Advantages and Drawbacks of Various Data Collection Procedures
This KnowledgeBase archive includes content and external links that were accurate and relevant as of September 30, 2019.
|Self-administered questionnaire||Inexpensive. Can be administered quickly if distributed to a group. Well suited for simple and short questionnaires.||No control for misunderstood questions, missing data or untruthful responses. Not suited for exploration of complex issues.|
|Interviewer-administered questionnaires||Interviewer can probe to ensure question is understood. With good rapport, may obtain useful open-ended comments, including evidence to support response.||Confidentiality is an issue. May require hiring interviewers. Training is needed to establish consistency, nature and use of probing questions|
|Open-ended interviews||Usually yields richest data, details, new insights. Best if in-depth information is wanted.||Same as above (interviewer-administered questionnaires); also, often difficult to analyze|
|Focus Groups||Useful for gathering ideas and different viewpoints, discovering new insights and improving question design.||Not suited for generalizations about population being studied.|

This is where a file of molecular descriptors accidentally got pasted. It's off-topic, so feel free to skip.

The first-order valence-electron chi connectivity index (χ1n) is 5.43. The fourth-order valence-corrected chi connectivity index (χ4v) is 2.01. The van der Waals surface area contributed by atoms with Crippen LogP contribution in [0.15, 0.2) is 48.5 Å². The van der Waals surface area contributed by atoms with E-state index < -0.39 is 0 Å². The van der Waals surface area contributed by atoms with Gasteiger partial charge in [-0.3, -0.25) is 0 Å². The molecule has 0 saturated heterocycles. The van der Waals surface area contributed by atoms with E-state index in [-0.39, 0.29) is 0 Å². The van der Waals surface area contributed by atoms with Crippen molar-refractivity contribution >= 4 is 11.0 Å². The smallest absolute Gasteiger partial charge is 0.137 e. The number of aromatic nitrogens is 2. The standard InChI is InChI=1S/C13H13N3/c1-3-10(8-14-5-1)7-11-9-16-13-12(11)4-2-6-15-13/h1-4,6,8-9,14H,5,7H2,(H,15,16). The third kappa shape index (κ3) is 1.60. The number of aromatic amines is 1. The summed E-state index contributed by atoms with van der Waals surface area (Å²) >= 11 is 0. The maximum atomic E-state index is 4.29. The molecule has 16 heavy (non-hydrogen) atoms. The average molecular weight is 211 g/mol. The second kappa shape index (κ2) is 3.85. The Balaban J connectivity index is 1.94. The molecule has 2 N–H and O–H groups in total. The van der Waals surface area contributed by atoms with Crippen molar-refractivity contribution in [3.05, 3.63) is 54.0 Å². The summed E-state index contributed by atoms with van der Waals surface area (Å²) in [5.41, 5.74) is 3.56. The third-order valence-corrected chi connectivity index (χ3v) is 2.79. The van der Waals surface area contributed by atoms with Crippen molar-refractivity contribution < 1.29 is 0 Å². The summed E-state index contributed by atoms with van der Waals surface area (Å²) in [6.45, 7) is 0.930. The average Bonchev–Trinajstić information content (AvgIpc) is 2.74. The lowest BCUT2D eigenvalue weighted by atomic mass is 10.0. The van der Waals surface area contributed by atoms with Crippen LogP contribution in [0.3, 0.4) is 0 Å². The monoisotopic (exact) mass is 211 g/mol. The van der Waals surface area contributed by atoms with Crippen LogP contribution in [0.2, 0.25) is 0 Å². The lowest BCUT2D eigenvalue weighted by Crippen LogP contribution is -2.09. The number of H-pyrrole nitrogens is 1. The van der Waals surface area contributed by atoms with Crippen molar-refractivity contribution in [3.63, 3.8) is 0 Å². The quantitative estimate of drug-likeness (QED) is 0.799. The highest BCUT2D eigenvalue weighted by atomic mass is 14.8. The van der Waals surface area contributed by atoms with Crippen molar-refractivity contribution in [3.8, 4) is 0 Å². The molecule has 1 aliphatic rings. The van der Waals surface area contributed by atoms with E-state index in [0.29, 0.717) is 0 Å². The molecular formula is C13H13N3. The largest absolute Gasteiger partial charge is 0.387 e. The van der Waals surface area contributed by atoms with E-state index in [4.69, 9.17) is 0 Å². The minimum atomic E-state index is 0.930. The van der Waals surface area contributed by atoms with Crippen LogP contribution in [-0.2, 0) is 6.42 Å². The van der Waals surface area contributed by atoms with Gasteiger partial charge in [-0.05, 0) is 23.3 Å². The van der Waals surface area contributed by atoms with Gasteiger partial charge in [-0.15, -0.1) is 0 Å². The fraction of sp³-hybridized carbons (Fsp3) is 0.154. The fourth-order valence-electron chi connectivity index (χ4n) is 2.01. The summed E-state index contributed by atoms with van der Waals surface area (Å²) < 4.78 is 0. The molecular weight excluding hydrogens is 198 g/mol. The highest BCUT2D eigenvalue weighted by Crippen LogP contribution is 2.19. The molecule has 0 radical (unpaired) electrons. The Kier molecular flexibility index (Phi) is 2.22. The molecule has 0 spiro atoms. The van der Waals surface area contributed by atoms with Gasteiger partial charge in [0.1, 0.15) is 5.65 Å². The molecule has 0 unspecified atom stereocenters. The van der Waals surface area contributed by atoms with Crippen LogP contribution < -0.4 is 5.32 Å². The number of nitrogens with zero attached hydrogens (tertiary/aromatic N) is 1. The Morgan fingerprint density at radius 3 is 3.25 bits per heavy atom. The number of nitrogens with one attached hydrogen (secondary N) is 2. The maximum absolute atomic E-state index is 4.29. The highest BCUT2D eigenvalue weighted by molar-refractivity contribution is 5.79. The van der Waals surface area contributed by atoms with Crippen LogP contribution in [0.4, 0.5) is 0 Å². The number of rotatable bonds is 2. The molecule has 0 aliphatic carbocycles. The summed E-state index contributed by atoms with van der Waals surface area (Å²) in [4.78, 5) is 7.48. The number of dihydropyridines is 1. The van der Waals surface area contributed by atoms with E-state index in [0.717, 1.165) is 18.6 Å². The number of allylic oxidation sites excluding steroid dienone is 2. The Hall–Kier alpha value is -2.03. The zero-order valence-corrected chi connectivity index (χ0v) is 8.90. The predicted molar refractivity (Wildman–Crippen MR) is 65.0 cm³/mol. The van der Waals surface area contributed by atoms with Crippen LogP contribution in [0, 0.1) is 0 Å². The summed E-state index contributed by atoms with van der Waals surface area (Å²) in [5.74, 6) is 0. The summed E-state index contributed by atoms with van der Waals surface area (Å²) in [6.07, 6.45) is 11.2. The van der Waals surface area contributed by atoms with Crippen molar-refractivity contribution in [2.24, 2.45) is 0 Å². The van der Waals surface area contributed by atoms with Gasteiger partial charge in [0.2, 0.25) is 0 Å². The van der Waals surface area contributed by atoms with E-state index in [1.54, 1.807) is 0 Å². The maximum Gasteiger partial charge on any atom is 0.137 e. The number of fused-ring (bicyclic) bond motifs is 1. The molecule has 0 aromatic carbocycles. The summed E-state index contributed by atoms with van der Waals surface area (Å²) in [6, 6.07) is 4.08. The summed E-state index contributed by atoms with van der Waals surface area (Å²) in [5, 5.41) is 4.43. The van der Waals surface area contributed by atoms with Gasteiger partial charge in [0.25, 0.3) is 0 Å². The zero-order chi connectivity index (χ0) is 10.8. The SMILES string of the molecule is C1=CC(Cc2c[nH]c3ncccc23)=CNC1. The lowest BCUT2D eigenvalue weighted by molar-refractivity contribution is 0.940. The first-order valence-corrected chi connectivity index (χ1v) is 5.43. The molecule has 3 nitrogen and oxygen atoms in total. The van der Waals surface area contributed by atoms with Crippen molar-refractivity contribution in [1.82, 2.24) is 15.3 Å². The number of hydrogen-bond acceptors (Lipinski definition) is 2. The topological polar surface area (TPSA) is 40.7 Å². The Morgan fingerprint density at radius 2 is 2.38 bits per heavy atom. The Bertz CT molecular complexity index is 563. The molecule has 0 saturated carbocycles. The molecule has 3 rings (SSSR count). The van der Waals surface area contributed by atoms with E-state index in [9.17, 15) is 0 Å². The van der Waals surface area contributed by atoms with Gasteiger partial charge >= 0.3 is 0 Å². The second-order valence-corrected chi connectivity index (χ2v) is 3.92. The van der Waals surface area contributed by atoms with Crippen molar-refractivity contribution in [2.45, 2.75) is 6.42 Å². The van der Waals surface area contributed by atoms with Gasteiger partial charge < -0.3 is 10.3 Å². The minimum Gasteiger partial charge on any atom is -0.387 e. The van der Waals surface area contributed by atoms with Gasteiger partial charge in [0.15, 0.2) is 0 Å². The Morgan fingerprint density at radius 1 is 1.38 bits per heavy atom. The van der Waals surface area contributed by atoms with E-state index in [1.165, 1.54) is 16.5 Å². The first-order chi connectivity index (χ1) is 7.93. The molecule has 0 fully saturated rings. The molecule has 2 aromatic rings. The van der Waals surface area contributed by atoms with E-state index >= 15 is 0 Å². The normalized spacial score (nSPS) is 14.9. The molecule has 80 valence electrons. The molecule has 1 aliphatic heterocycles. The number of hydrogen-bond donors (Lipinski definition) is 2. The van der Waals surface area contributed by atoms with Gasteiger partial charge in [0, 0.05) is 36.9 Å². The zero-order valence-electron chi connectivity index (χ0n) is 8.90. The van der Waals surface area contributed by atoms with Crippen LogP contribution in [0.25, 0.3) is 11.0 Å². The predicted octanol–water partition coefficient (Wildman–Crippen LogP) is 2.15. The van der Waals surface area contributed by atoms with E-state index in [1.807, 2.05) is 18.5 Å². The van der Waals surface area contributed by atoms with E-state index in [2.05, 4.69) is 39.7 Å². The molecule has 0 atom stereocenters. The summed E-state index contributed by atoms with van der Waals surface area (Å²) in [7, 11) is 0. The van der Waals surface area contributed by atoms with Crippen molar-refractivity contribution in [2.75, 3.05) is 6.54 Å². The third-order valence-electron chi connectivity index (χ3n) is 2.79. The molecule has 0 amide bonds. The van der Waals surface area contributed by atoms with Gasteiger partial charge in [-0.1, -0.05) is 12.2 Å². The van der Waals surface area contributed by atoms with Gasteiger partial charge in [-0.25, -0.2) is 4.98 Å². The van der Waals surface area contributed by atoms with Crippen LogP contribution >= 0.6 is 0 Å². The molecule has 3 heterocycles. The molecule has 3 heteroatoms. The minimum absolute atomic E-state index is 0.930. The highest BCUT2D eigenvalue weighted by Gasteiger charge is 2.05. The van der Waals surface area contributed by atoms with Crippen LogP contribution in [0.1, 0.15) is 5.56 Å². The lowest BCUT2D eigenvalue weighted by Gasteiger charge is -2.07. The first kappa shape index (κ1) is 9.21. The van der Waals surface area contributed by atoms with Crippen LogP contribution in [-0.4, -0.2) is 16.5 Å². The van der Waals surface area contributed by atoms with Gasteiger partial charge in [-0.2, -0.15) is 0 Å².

|Tests||Provide "hard" data, which administrators and funding agencies often prefer. Relatively easy to administer. Good instruments may be available from vendors.||Available instruments may be unsuitable. Developing and validating new project-specific tests may be expensive and time consuming. Objections may be raised because of test unfairness or bias.|
|Observations||If well executed, best for obtaining data about behavior of individuals and groups||Usually expensive. Needs well-qualified staff. Observation may affect behavior being studied.|
|Documents, records, and student work||Existing material can be used to develop data at a convenient time.||Checklists or rubrics for generating data from the written material must be created. Careful definitions must be established to ensure consistency.|
Adapted from User-Friendly Handbook for Project Evaluation (p. 44), by F. Stevens, F. Lawrenz, and L. Sharp (n.d.), Directorate for Education and Human Resources, National Science Foundation.
The contents of this website were developed under a grant from the U.S. Department of Education and are intended for general reference purposes only. However, those contents do not necessarily represent the policy of the U.S. Department of Education or the Center, and you should not assume endorsement by the Federal Government. Some resources on this site require Adobe Acrobat Reader. This website archive includes content and external links that were accurate and relevant as of September 30, 2019.